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Till I sting mine own heart! (Aside.) There is no hope!

Aur. One hope there is, worth all the rest-Revenge! The time is harass'd, poor, and discontent;

Your spirit practised, keen, and desperate,-
The senate full of feuds-the city vext
With petty tyranny-the legions wrong'd-

Cat. Yet, who has stirr'd? Aurelius, you paint the air With passion's pencil.

Aur. Were my will a sword!

Cat. Hear me, bold heart. The whole gross blood of

Could not atone my wrongs! I'm soul-shrunk, sick,
Weary of man! And now my mind is fix'd

For Libya there to make companionship


Rather of bear and tiger, of the snake,

The lion in his hunger,-than of man!

Aur, I had a father once, who would have plunged
Rome in the Tiber for an angry look!

You saw our entrance from the Gaulish war,
When Sylla fled ?

Cat. My legion was in Spain.

Aur. Rome was all eyes; the ancient totter'd forth The cripple propp'd his limbs beside the wall;

The dying left his bed to look-and die.

The way before us was a sea of heads;
The way behind a torrent of brown spears:
So on we rode, in fierce and funeral pomp,
Through the long, living streets.

Cat. Those triumphs are but gewgaws.
What is it? Dust and smoke.

All the earth,

I've done with life!

Aur. Before that eve-one hundred senators,
And fifteen hundred knights, had paid-in blood,
The price of taunts, and treachery, and rebellion!
Were my tongue thunder-I would cry, Revenge!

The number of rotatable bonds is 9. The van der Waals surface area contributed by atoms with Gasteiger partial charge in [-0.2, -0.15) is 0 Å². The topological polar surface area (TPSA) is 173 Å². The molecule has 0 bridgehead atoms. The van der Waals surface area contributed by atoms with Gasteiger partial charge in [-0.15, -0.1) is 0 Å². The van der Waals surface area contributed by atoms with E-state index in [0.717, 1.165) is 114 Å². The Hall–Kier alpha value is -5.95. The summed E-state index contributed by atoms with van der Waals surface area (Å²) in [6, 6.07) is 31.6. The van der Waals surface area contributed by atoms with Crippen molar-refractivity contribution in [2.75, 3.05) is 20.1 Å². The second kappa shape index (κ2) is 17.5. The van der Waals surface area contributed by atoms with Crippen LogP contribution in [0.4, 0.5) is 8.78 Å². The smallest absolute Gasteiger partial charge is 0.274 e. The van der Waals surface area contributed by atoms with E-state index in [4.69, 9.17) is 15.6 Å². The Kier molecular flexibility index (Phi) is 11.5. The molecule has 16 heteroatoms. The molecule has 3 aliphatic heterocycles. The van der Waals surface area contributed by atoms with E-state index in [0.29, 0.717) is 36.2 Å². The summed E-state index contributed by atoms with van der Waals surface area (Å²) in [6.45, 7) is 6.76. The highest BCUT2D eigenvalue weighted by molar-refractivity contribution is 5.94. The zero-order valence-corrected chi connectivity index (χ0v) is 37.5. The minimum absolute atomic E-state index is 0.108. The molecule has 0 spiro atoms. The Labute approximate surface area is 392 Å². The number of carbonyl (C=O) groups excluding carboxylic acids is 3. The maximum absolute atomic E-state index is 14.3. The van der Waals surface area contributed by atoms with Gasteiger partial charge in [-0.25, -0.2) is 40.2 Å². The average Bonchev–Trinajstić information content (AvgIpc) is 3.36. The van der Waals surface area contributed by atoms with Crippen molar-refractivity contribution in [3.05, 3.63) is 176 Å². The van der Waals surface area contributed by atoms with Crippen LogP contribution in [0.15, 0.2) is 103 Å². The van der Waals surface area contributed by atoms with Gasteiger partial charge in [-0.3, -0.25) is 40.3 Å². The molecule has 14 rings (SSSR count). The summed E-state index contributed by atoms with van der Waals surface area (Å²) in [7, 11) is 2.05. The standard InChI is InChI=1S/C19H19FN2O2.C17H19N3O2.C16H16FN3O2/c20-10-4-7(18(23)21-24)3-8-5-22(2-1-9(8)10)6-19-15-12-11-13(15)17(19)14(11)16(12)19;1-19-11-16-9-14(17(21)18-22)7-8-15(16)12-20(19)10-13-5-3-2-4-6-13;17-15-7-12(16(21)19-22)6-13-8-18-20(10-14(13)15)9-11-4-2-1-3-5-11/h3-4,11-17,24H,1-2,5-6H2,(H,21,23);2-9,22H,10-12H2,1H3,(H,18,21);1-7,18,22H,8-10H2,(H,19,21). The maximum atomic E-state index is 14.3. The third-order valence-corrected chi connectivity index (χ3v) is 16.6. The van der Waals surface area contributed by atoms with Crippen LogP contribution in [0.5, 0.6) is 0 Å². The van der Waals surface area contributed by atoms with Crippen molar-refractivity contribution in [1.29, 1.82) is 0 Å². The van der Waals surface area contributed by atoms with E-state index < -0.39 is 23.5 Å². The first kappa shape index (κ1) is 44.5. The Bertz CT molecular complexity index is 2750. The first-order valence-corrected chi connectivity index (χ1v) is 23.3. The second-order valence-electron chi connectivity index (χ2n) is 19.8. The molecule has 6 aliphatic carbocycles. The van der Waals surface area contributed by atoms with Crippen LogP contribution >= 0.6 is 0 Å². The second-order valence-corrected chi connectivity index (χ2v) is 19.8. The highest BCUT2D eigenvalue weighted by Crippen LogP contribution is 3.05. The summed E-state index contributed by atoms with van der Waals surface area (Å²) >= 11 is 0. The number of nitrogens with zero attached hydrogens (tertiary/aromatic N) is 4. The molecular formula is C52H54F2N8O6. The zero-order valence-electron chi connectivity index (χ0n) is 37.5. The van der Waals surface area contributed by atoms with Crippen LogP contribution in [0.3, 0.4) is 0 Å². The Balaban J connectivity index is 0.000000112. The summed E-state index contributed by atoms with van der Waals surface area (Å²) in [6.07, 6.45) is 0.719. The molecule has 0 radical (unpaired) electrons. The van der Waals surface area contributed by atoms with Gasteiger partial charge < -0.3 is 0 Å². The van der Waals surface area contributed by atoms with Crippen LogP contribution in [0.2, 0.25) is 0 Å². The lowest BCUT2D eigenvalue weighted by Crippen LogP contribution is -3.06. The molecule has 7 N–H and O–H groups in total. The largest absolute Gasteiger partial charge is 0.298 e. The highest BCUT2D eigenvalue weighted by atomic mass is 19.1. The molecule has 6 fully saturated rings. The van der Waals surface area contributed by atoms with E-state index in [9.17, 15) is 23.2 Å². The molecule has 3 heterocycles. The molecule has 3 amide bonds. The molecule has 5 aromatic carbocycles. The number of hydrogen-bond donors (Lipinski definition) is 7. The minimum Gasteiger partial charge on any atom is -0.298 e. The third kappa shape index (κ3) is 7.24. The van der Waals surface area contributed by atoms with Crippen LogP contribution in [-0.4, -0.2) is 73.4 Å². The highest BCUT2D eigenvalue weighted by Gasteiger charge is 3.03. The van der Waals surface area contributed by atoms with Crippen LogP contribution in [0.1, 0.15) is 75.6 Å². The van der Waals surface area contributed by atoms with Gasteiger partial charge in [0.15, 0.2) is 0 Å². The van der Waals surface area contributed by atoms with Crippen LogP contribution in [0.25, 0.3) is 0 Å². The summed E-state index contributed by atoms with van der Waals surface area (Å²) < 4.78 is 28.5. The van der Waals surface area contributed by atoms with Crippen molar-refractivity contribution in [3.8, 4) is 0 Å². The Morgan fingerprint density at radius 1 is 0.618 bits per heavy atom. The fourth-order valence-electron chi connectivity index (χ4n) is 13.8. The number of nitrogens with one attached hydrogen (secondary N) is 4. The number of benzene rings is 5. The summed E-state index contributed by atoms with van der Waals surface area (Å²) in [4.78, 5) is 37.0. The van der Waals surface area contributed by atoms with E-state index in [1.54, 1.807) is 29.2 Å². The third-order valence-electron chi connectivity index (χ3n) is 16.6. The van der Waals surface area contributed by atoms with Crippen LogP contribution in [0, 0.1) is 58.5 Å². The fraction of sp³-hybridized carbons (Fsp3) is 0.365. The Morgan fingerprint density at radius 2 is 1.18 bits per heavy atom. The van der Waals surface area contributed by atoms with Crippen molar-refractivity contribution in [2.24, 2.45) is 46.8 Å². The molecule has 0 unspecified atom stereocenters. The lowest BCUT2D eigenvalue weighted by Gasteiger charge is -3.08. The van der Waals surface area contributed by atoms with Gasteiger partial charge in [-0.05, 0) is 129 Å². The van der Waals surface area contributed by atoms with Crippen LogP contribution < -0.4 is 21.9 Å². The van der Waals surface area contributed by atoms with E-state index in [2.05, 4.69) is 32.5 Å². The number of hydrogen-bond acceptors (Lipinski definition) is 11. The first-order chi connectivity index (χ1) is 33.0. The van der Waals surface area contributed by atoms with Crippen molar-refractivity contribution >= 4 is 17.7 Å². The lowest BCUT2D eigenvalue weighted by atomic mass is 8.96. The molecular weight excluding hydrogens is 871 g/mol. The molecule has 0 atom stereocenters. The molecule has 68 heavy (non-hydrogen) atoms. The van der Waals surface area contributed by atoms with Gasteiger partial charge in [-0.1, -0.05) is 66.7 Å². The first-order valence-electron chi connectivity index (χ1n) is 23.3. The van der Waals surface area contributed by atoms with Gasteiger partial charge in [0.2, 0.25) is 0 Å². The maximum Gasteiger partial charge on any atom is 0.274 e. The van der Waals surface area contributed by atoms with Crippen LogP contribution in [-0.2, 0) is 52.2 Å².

Cat. No more of this! Begone and leave me !
There is a whirling lightness in my brain,
That will not now bear questioning. Away!

(Aurelius moves slowly towards the door.) Where are our veterans now? Look on these walls; I cannot turn their tissues into life.

Where are our revenues-our chosen friends?

Are we not beggars!

I see no swords and

I shake the state!

Where have beggars friends?
bucklers on these floors!
I-What have I on earth

But these two hands? Must I not dig or starve?
Come back! I had forgot. My memory dies,
I think, by the hour. Who sups with us to-night?
Let all be of the rarest,-spare no cost.

If 'tis our last;-it may be-let us sink
In sumptuous ruin, with wonderers round us!
Our funeral pile shall send up amber smokes ;
We'll burn in myrrh, or-blood!



Verner and Albert.

Ver. Ан! Albert! What have you there?

Alb. My bow and arrows, Verner.

Ver. When will you use them like your father, boy? Alb. Sometime, I hope.

Ver. You brag! There's not an archer

In all Helvetia can compare with him.


Alb. But I'm his

may be like him.

To think I sometime

son: and when I am a man,

Verner, do I brag,

may be like my

If so, then is it he that teaches me;

For, ever as I wonder at his skill,


He calls me boy, and says I must do more
Ere I become a man.

Ver. May you be such

A man as he-if heaven wills, better-I'll

Not quarrel with its work; yet 'twill content me

If you are only such a man.

Alb. I'll show you

How I can shoot.

(Goes out to fix the mark.)

Ver. Nestling as he is, he is the making of a bird

Will own no cowering wing.

Re-enter Albert.

Alb. Now, Verner, look! (Shoots.) There's within

An inch!

Ver. O fy! it wants a hand.

(Exit Verner.)

Alb. A hand's

An inch for me.

I'll hit it yet. Now for it!

(While Albert continues to shoot, Tell enters and watches him some time, in silence.)

Tell. That's scarce a miss that comes so near the mark! Well aim'd, young archer! With what ease he bends The bow! To see those sinews, who'd believe

Such strength did lodge in them?

That little arm,

His mother's palm can span, may help, anon,
To pull a sinewy tyrant from his seat,
And from their chains a prostrate people lift
To liberty. I'd be content to die,

Living to see that day! What, Albert!

Alb. Ah!

My father!

Tell. You raise the bow

Too fast.

(Albert continues shooting.)

Bring it slowly to the eye.-You've miss'd.

How often have you hit the mark to-day?
Alb. Not once, yet.

Tell. You're not steady. I perceived

You waver'd now.